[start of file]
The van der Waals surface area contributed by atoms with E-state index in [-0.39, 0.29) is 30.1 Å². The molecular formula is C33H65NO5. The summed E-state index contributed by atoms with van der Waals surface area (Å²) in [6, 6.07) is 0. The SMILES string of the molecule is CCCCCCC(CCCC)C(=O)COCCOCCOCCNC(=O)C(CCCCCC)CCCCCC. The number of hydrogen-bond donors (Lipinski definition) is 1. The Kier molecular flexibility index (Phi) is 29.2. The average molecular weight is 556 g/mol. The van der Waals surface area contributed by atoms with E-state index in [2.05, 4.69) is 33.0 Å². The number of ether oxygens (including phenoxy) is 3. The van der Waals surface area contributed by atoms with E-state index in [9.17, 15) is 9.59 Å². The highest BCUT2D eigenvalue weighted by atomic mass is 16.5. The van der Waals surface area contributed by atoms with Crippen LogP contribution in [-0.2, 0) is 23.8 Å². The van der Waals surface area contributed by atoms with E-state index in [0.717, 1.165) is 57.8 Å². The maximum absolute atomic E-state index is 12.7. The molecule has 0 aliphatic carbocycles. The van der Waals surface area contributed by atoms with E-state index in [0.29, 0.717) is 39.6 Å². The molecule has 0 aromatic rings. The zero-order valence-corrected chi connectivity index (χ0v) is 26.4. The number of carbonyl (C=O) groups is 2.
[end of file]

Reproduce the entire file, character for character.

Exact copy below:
The van der Waals surface area contributed by atoms with E-state index in [-0.39, 0.29) is 30.1 Å². The molecular formula is C33H65NO5. The summed E-state index contributed by atoms with van der Waals surface area (Å²) in [6, 6.07) is 0. The SMILES string of the molecule is CCCCCCC(CCCC)C(=O)COCCOCCOCCNC(=O)C(CCCCCC)CCCCCC. The number of hydrogen-bond donors (Lipinski definition) is 1. The Kier molecular flexibility index (Phi) is 29.2. The average molecular weight is 556 g/mol. The van der Waals surface area contributed by atoms with E-state index in [2.05, 4.69) is 33.0 Å². The number of ether oxygens (including phenoxy) is 3. The van der Waals surface area contributed by atoms with E-state index in [9.17, 15) is 9.59 Å². The highest BCUT2D eigenvalue weighted by atomic mass is 16.5. The van der Waals surface area contributed by atoms with Crippen LogP contribution in [-0.2, 0) is 23.8 Å². The van der Waals surface area contributed by atoms with E-state index in [0.717, 1.165) is 57.8 Å². The maximum absolute atomic E-state index is 12.7. The molecule has 0 aliphatic carbocycles. The van der Waals surface area contributed by atoms with E-state index in [0.29, 0.717) is 39.6 Å². The molecule has 0 aromatic rings. The zero-order valence-corrected chi connectivity index (χ0v) is 26.4. The number of carbonyl (C=O) groups is 2.